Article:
BookCourt grew with the area. In 1990, it added space in the basement. Six years later, the store expanded to the contiguous flower shop as their neighbor moved away. Meanwhile, the neighborhood grew wealthier. Families who’d been there for generations could no longer afford the rent. “Wall Street people,” Zack says, moved in. And so did Barnes & Noble, on Court Street — Zack and his friends went to throw eggs at it. The family thought their time had come, but it was the customers who kept coming.
“People made it a point to tell us: ‘we’re here, we’re not there’,” Mary says. “That Christmas was one of our best ever.”
By the late 1990s, BookCourt had built a community of loyal customers, both for its general stock and for the children’s section built by Mary. But competing with a chain remained a challenge. Mary says they pushed back where they could: customer service and special orders. “Special” meant that Henry could hand deliver the 20 volumes of the Oxford English Dictionary to a client’s house.
While Barnes & Noble made them work harder, having their son enter the business made them more creative. “When Zack decided to join us, that was a big thing,” Henry says.
Before Zack started managing BookCourt in 2005, the store did host the occasional event. He pushed to make the readings regular events and brought in famous writers like Don De Lillo, filling the store to capacity. At the beginning, the readings took place twice a week; now, they happen every day. The store has become so quintessentially “Brooklyn” that it was featured in the third season of the HBO series “Bored to Death” written by Brooklyn author Jonathan Ames. When the series premiered at BookCourt at the beginning of October, the shop was packed. A week earlier, Michael Moore had “occupied” the place to give a reading in front of a crowd of nearly a hundred.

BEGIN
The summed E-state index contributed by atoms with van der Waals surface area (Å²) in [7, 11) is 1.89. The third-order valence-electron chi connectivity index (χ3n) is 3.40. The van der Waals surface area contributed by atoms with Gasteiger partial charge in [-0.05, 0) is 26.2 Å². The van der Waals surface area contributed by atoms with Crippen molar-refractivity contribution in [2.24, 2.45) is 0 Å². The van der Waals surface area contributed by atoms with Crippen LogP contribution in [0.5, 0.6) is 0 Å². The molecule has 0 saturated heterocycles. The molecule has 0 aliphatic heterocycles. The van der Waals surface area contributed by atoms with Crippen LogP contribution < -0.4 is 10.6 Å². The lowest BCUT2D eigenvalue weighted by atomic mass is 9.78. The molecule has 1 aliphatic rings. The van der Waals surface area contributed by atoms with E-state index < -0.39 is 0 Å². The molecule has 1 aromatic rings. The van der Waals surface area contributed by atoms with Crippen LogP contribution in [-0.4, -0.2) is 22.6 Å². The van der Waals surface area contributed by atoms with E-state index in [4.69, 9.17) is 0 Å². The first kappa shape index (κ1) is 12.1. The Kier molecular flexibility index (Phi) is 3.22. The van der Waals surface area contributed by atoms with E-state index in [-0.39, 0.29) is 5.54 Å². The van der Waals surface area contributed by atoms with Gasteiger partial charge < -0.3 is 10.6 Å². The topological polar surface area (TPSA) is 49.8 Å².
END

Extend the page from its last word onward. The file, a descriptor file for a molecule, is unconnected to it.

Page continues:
Zack and his parents do not charge for events – even as some bookshops have resorted to selling seats. Publishers cater for the readings; customers can buy the books. On a good evening, they manage to sell a hundred copies.
Zack has also created a literary magazine, “Cousine Corinne’s Reminder,” where he publishes Brooklyn authors, poets and photographers. Some of them, like Emma Straub, the author of “Other People We Married,” work at BookCourt, too. Future plans include building a new website for the store, where events will be live streamed, and opening a café if Zack gets his way. Henry and Mary aren’t convinced.
“We didn’t open a bookstore to sell coffee,” Henry says. “Zack is more of a social animal than his parents.”
The truth is that BookCourt has already turned into a social hub. For the space it has grown to offer, for the authors it attracts, for the community it has built along the years. During the readings, Zack isn’t the only one who shakes the hands of regulars – the whole family does. But success is not taken for granted: their last extension opened the day the stock market collapsed in 2008. “It’s ironic,” Mary says, “ Our most successful time is also the most unsettling: we don’t know where the economy is going.”